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Act with Commentary

ACT, 2022

[Act No. XXXIII of 2022]

An Act to reconstitute local governments in the Punjab and consolidate laws relating to powers and functions of the local governments.

It is expedient to reconstitute the local governments and consolidate laws relating to powers and functions of local governments for establishing an effective elected local government system for meaningful devolution of political, administrative and financial responsibility and authority to the directly elected representatives of the local governments as envisaged under Article 140A of the Constitution to promote good governance, effective delivery of services and transparent decision making through institutionalized participation of the people at local level; and to deal with ancillary matters.


As envisaged from the language of the preamble, the purpose of the Punjab Local Government Act, 2022 (Act XXXIII of 2022) is to establish an elected local government system under the command of Article 140A of the Constitution of Islamic Republic of Pakistan, 1973 and devolve political, administrative and financial responsibility and authority to the directly elected representatives of the local governments in order to promote good governance, effective delivery of public services and transparent decision with participation of residents of the local governments. It is important to note that the concept of devolution (decentralization) was for the first time introduced in the Punjab Local Government Ordinance, 2001. The Hon’ble Lahore High Court Lahore in the judgment reported as 2004 YLR 1856 Lahore in the case titled “Muhammad Ramzan and 3 others Vs. Government of Pakistan” vide paragraph 13 observed that the background for bringing of the Ordinance, 2001 was the feeling of the Government to give political power to the general public, by bringing down to their hands the administrative and financial authority to uproot the corruption, so that individuals of this country, sitting away from “Aiwan‑i –Iqtidar” may participate in development and built up of their own State. It had another been the aimed object, which flows from its preamble that a new simplified system of self‑running local governments by participation of neglected citizens to ensure welfare of the common man, with transparency of expenditure over development projects, curtailing wide range interference and fly over of funds from the upper level. In order to curb corruption and to achieve the aimed purpose, the Ordinance created different groups of elected persons, with their specified roles, rights and duties.

In another judgment of the Hon’ble Lahore High Court, Lahore reported as 2005 CLC 959 Lahore in the case titled “Afzal Mahmood Khan Vs. Station House Officer, Police Station Tibbi, Lahore”, it was observed that section 2 of the Punjab Local Government Ordinance, 2001, defines different words and expressions used frequently in the Ordinance. The inclusion of these words in section 2 and their definitions ascribed to them also indicate that the intention of the Punjab Local Government Ordinance, 2001 is to devolve political power downwards. Word Council means a Zila Council, Tehsil Council, Town Council, Union Council, Village Council and Neighbourhood Council, as given in section 2(vi). Similarly, in clause (vii) of section 2, word decentralized means conferment by the Government under this Ordinance of its administrative and financial authority for the operation, functioning and management of specified offices of the Provincial Government to the local governments. In clause (xvi) of section 2 (local government) includes a District Government or a City District Government of Zila Council; a Tehsil Municipal Administration and Tehsil Council; a Town Municipal Administration and Town Council; and Union Administration and Union Council. Section 12 provides for each local area: A District Government and a Zila Council in a District or a City District; Tehsil Municipal Administration and Tehsil Council in a Tehsil; Town Municipal Administration and Town Council in a Town; and Union Administration and Union Council in a Union. A combined reading of the above mentioned sections leads to a conclusion that devolution and decentralization of power is intended by the Ordinance and seeking the same different Councils and Administrations have been provided for each local area. And under the relevant sections already mentioned above, all of them are assigned different functions and vested with different powers.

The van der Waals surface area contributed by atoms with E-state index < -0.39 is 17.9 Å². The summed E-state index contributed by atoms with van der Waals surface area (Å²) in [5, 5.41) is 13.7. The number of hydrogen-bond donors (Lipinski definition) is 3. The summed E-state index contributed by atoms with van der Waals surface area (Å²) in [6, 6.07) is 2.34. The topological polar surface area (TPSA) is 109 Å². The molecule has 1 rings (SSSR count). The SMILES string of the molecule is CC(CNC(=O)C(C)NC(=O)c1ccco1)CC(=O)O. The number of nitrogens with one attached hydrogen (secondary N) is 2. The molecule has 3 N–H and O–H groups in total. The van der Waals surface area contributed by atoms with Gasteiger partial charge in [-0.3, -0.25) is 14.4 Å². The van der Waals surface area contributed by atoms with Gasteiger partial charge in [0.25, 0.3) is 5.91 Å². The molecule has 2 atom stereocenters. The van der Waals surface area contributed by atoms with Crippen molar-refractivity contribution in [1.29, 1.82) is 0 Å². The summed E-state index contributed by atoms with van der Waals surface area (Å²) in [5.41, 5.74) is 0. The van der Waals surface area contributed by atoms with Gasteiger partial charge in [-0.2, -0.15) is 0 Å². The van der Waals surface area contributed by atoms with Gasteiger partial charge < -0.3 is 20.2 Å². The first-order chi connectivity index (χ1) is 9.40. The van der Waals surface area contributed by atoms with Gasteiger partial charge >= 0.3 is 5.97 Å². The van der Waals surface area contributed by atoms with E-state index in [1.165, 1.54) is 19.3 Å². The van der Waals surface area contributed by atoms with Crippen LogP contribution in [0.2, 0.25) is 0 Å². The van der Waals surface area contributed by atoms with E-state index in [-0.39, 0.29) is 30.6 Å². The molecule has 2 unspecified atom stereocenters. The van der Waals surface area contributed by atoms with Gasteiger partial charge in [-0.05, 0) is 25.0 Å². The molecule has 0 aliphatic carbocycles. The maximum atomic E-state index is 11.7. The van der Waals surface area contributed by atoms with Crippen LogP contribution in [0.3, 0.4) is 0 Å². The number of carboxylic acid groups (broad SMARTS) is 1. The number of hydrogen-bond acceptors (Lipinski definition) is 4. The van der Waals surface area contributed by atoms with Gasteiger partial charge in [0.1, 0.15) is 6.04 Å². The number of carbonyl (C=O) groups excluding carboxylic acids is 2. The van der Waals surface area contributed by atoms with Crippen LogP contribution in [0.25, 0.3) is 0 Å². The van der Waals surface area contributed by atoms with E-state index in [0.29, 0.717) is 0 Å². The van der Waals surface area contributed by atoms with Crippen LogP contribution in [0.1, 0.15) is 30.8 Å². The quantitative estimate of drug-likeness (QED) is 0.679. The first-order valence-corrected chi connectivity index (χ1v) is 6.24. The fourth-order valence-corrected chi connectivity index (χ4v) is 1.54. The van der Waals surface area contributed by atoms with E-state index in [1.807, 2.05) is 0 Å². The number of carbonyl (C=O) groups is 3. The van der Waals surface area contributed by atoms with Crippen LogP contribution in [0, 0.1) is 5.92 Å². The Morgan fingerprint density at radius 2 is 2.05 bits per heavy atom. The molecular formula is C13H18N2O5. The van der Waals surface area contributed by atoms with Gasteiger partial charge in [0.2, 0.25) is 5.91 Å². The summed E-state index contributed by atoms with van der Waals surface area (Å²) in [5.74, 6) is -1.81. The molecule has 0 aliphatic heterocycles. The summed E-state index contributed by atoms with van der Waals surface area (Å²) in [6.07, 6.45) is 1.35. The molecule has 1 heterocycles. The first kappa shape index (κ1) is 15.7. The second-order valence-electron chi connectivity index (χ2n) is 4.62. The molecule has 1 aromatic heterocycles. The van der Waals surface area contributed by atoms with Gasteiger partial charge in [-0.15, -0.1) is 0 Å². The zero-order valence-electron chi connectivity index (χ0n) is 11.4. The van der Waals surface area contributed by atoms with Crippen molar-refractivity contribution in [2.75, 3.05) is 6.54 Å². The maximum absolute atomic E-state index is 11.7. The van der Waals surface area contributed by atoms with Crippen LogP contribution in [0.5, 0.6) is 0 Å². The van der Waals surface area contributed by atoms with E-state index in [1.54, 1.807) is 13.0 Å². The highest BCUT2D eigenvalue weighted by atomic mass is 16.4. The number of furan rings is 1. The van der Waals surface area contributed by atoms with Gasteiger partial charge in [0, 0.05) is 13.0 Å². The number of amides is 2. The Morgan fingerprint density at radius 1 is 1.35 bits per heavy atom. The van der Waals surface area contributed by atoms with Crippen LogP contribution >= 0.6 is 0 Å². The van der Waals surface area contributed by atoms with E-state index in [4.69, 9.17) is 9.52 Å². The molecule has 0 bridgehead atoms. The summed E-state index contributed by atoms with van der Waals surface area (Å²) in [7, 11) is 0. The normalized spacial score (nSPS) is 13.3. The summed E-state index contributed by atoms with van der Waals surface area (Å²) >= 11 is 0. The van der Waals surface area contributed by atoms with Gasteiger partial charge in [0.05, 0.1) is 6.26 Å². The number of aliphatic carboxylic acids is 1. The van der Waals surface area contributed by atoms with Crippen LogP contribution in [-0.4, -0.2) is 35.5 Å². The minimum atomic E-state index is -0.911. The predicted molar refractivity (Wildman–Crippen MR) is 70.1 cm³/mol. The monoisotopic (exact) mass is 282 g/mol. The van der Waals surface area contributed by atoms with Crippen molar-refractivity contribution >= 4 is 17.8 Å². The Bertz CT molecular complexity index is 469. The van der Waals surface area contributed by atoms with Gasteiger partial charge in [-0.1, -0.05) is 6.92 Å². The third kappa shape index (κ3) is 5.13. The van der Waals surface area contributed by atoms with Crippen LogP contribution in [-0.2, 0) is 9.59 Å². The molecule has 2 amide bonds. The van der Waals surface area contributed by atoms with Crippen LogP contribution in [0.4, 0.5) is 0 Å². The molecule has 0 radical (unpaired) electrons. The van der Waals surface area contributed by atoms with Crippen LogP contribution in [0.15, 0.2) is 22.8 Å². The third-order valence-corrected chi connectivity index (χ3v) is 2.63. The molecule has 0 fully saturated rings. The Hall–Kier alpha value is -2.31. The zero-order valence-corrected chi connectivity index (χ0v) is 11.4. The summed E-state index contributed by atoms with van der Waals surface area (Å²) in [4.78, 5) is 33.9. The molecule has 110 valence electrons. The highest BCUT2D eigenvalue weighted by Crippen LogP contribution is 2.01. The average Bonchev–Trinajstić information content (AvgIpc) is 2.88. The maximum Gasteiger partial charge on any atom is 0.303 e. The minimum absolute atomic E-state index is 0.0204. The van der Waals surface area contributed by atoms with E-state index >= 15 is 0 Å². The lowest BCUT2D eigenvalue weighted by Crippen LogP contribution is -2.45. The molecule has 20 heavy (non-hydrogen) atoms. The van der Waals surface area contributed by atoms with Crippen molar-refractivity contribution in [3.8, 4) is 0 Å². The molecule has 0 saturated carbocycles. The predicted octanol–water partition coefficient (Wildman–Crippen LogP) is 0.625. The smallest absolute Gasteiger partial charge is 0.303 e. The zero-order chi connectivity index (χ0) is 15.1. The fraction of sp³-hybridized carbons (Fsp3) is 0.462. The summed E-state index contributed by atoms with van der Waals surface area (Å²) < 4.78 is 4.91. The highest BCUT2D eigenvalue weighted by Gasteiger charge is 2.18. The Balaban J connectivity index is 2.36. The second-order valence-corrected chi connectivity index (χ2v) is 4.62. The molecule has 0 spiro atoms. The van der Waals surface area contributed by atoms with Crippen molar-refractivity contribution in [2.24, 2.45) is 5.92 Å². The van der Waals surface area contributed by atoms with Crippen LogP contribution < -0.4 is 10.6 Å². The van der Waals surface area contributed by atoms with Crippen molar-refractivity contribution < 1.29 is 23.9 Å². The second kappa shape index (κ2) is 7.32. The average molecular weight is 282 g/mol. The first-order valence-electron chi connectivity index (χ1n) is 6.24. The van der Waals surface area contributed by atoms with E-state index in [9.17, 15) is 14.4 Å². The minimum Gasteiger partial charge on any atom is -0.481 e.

The august Supreme Court of Pakistan in another judgment reported as 2013 SCMR 1629 in the case titled “Raja Rabnawaz vs. Federation of Pakistan through Secretary Defence and others” while discussing the importance of local government system in different countries of the World and concept of participation of the people in the conduct of public affairs and responsibilities of the local government being third tier of the Government in its role of self-local government in connection with devolution of powers, the Hon’ble Court held Government responsible for ensuring that the local government bodies elections as envisaged under the law must be held from time to time so that the representatives of the people are enabled to participate in managing their affairs at the gross root levels and the Fundamental Rights guaranteed under the Constitution are protected and enforced. Relevant paragraphs of the judgment are reproduced below:

“13. Local Government or Municipal Government is a form of public administration, which in a majority of contexts, exists as the lowest tier of administration within a given state or district. In many countries, it usually comprises the third tier of government, often with greater powers than higher-level administrative divisions. The question of municipal autonomy is a key question of public administration and governance. It is noteworthy that Local Governments generally act within powers delegated to them by legislation or directives of the higher level of government. The political analysts have always emphasized on the importance of local self-government. There are two principles underlining the establishment of Local bodies. Firstly, local bodies enjoy extensive powers to act in a way they like for the betterment of the community unless restricted by law in any sphere of activity. Secondly, local bodies cannot go beyond the specific functions delineated to them in various acts and statutes.